Wall Street Hasn’t Been Telling Us The Truth On The Debt Ceiling

For weeks, Wall Street has been saying that it was convinced there would be a deal on the debt ceiling in Washington and wasn’t at all concerned about the possibility that nothing would get done by the August 2 deadline. There would be a deal, it said, because in the end there’s always a deal and everything that we were seeing inside the beltway was nothing more than political theater. As a result, the common assumption was that the prospect for a deal was already priced in to the markets.

Except that we now know for sure that it wasn’t.

In response to the news yesterday that the gang of six had finally agreed to a comprehensive deficit reduction plan and the preliminary signal from the White House that the deal could provide the way to avoid a debt ceiling crisis, there was a clear relief rally in both the stock and bond markets. The timing of the rallies was unmistakably associated with the gang of six announcement, and the analysis made it clear that traders were responding to what it considered positive news that was different from what it was expecting.

In other words, the market analysts who have been saying for months that the debt ceiling fight was having no impact on stock prices and interest rates either didn’t have a clue or were lying. The relief rallies that took place yesterday immediately after the the gang of six plan went public shows that (1) Wall Street was/is indeed very concerned, (2) interest rates absolutely have been higher than they otherwise would have been because of the debt ceiling fight, and (3) completely contrary to what we’ve been told, interest rates and stock prices will be substantially affected if the debt ceiling isn’t raised by August 2.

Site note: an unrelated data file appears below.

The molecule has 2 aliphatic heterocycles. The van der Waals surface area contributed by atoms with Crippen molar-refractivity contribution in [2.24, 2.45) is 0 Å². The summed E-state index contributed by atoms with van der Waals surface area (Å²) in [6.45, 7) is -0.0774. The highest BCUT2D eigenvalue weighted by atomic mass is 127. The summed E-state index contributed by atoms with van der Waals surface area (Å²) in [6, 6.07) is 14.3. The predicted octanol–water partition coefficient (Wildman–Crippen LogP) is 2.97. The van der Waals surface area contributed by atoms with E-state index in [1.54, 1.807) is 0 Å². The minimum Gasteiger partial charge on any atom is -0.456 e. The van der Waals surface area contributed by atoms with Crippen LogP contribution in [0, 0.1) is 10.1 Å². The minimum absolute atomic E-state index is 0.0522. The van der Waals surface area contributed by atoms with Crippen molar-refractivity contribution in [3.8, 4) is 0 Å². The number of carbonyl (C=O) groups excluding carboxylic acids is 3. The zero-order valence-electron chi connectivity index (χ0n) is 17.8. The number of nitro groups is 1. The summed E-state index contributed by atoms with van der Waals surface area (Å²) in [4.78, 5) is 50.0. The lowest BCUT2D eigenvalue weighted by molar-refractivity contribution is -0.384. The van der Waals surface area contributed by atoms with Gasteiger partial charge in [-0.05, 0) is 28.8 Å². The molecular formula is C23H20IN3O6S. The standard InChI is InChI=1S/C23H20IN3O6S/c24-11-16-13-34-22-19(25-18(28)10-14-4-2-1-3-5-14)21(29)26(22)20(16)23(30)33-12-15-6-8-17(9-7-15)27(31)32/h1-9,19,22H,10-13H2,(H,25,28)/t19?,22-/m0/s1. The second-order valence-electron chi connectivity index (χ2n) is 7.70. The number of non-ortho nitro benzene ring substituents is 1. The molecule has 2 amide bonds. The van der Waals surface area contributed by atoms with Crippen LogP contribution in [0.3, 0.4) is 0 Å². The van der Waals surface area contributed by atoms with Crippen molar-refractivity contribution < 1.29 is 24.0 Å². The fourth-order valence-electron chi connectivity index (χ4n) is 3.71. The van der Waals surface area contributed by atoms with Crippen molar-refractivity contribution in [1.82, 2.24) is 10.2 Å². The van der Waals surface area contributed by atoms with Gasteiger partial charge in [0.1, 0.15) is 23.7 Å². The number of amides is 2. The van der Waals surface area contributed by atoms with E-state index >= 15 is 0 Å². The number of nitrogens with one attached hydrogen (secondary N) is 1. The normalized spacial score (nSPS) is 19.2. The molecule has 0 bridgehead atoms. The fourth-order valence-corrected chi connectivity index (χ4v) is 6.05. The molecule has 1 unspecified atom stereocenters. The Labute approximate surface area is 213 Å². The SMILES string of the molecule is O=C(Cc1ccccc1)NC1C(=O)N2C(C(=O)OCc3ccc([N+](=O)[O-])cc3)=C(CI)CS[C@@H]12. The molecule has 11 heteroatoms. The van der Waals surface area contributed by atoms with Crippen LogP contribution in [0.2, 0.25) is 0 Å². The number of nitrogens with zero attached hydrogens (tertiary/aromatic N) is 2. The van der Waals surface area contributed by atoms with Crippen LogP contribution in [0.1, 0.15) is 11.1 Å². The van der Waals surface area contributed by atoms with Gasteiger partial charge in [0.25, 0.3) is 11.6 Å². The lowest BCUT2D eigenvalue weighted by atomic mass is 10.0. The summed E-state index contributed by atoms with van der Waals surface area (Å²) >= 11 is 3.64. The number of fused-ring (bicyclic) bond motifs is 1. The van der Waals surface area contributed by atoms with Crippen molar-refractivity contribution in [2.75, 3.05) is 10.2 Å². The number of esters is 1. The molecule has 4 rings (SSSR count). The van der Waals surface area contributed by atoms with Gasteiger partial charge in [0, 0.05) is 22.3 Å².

It also shows that Wall Street is far more concerned that a deal won’t be reached than it has been willing to admit.

About Stan Collender 126 Articles

Affiliation: Qorvis Communications

Stan Collender is a former New Yorker who, after getting a degree from the University of California, Berkeley, moved to Washington to get it out of his system. That was more than 30 years ago.

During most of his career, Collender has worked on the federal budget and congressional budget process, including stints on the staff of the House and Senate Budget Committees; founding the Federal Budget Report, a newsletter that was published for almost two decades; and for the past 11 years writing a weekly column for NationalJournal.com and now RollCall.com.

He is currently a managing director for Qorvis Communications, where he spends most of his time working with and for financial services clients.

Visit: Capital Gains and Games

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